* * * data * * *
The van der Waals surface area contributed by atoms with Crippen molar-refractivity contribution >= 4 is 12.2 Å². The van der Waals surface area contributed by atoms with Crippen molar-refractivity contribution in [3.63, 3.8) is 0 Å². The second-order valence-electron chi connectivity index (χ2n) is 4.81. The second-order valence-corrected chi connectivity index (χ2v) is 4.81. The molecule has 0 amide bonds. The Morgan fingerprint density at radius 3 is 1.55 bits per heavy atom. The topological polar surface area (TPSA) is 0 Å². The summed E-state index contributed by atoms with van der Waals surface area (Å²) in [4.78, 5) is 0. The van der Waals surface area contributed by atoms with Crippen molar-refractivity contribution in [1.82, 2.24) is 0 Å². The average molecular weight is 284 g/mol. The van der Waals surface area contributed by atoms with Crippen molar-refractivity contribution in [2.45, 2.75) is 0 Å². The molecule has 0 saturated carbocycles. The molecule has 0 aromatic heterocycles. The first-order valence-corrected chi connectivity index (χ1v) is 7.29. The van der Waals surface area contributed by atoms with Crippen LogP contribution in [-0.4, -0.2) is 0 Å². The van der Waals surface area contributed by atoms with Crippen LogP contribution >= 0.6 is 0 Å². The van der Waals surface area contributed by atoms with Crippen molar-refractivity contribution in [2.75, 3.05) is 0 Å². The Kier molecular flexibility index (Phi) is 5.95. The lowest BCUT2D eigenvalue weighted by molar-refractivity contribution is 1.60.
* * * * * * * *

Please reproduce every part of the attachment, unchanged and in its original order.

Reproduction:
The van der Waals surface area contributed by atoms with Crippen molar-refractivity contribution >= 4 is 12.2 Å². The van der Waals surface area contributed by atoms with Crippen molar-refractivity contribution in [3.63, 3.8) is 0 Å². The second-order valence-electron chi connectivity index (χ2n) is 4.81. The second-order valence-corrected chi connectivity index (χ2v) is 4.81. The molecule has 0 amide bonds. The Morgan fingerprint density at radius 3 is 1.55 bits per heavy atom. The topological polar surface area (TPSA) is 0 Å². The summed E-state index contributed by atoms with van der Waals surface area (Å²) in [4.78, 5) is 0. The van der Waals surface area contributed by atoms with Crippen molar-refractivity contribution in [1.82, 2.24) is 0 Å². The average molecular weight is 284 g/mol. The van der Waals surface area contributed by atoms with Crippen molar-refractivity contribution in [2.45, 2.75) is 0 Å². The molecule has 0 saturated carbocycles. The molecule has 0 aromatic heterocycles. The first-order valence-corrected chi connectivity index (χ1v) is 7.29. The van der Waals surface area contributed by atoms with Crippen LogP contribution in [-0.4, -0.2) is 0 Å². The van der Waals surface area contributed by atoms with Crippen LogP contribution >= 0.6 is 0 Å². The van der Waals surface area contributed by atoms with Crippen molar-refractivity contribution in [2.75, 3.05) is 0 Å². The Kier molecular flexibility index (Phi) is 5.95. The lowest BCUT2D eigenvalue weighted by molar-refractivity contribution is 1.60.